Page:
Given the magnitude of the event, traffic on Instagram and Twitter following the death of Qasem Soleimani appeared organic but highly sentiment driven. In the immediate aftermath of Soleimani’s death, there is no indication of online influence operations with an international focus deriving from Iran that gained a significant impact. Social media platforms are often the first point of escalation in times of crisis – in this case, high trending hashtags around the event appeared and gained traction quickly.

December 16, 2019: Visual forensics corroborate reports of Iran’s lethal crackdown on protests

The protests in Iran in November 2019 saw the use of a favorite and increasingly frequent tactic of repressive governments: throttling or entirely blocking all or parts of the internet as a means of limiting exposure of often violent suppression of protests. Despite attempting to limit secure messaging platforms, in the case of the November 2019 Iranian protests, the DFRLab was able to confirm or locate many instances of the use of force by the Iranian government.

October 24, 2019: Facebook takes down Iranian assets, some targeting Latin American audiences

Facebook removed a number of pages and groups operated from Iran that specifically targeted Latin America and even the United States. As with most other Iranian Facebook operations, the assets removed were not subtle in promoting pro-Iran messaging behind a veneer of supposedly otherwise focused pages, such as one ostensibly in supporting Black Lives Matter.

May 30, 2019: Facebook Removes Iran-based Assets. Again.

In another content moderation effort, Facebook shut down a number of pages heavy on pro-Iran messaging for inauthentic, or falsified, engagement. Unlike online influence operations from other countries such as Russia, which are designed to exacerbate, or in some cases generate, societal instability via profiles designed to appear local to the online community targeted, Iran – exemplified in this case – is easier to spot in its inauthentic operations: the messaging is often unsubtle in its pro-Iran, sectarian, anti-Israel, anti-United States, or anti-Western bias.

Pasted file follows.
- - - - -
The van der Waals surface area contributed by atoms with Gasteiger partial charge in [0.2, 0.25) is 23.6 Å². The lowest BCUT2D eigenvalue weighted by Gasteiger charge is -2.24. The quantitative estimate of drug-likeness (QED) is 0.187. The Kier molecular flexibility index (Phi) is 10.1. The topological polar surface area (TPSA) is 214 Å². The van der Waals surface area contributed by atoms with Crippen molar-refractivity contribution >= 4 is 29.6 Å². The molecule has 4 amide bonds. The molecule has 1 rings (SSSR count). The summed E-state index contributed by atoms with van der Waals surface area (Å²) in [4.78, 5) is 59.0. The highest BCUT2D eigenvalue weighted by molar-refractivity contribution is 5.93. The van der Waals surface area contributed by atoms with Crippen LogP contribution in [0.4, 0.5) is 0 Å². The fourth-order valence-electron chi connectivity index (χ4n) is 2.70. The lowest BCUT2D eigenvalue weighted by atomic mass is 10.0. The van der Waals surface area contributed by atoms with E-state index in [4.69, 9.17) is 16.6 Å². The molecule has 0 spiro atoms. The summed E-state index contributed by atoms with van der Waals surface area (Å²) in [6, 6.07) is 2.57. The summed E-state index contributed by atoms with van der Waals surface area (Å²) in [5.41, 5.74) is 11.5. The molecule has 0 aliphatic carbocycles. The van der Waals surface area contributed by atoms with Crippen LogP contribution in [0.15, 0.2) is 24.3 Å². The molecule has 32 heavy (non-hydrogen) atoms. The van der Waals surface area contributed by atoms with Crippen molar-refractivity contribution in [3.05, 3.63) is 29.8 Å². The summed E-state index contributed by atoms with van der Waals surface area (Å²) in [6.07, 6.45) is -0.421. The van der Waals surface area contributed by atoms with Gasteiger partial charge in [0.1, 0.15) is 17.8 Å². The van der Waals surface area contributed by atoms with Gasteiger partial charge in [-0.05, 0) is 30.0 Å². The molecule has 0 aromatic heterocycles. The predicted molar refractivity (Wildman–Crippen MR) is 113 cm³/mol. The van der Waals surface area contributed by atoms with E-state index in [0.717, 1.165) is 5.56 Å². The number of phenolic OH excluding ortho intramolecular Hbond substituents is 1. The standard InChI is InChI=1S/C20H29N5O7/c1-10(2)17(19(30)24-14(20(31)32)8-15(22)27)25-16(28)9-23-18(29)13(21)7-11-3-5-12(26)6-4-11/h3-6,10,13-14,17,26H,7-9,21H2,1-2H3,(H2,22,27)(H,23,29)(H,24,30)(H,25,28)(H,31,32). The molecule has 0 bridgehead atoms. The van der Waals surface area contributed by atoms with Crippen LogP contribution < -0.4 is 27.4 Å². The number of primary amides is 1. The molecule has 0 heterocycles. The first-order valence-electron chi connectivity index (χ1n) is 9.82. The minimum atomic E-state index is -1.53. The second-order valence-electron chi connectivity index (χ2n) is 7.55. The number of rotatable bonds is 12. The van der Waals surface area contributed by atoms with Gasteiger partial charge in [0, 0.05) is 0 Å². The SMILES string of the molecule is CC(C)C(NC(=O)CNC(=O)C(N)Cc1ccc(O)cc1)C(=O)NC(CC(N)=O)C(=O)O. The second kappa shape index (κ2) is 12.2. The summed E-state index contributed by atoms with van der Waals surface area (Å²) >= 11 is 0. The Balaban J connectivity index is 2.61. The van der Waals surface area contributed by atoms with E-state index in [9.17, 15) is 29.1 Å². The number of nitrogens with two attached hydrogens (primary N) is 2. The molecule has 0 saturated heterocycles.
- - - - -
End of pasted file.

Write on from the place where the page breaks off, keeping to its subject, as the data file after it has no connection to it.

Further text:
April 19, 2019: Facebook Dismantled Iranian Influence Operation

As with other countries, highly biased – and sometimes outright false – coverage from state-run news outlets, such as the Islamic Republic of Iran Broadcasting (IRIB), is often matched with inauthentic social media amplification produced by online networks. In this case, the DFRLab had an exclusive investigation of efforts to game IRIB’s online reach on Facebook, with the intent to inflate the Iranian government’s narratives, prior to the network’s removal from Facebook. 

March 26, 2019: KEY FINDINGS: Iranian Propaganda Network Goes Down

As with most online influence operations deriving from Iran, the network featured in this piece promoted pro-Iran, sectarian, anti-Israel, anti-U.S., and anti-Saudi messaging, often reposting content from Iranian state media. This online network was notable for the geographic diversity in its targeting audiences across Africa and much of South Asia, which suggested it to be state-backed given the resources necessary to undertake such an effort.

March 26, 2019: IN DEPTH: Iranian Propaganda Network Goes Down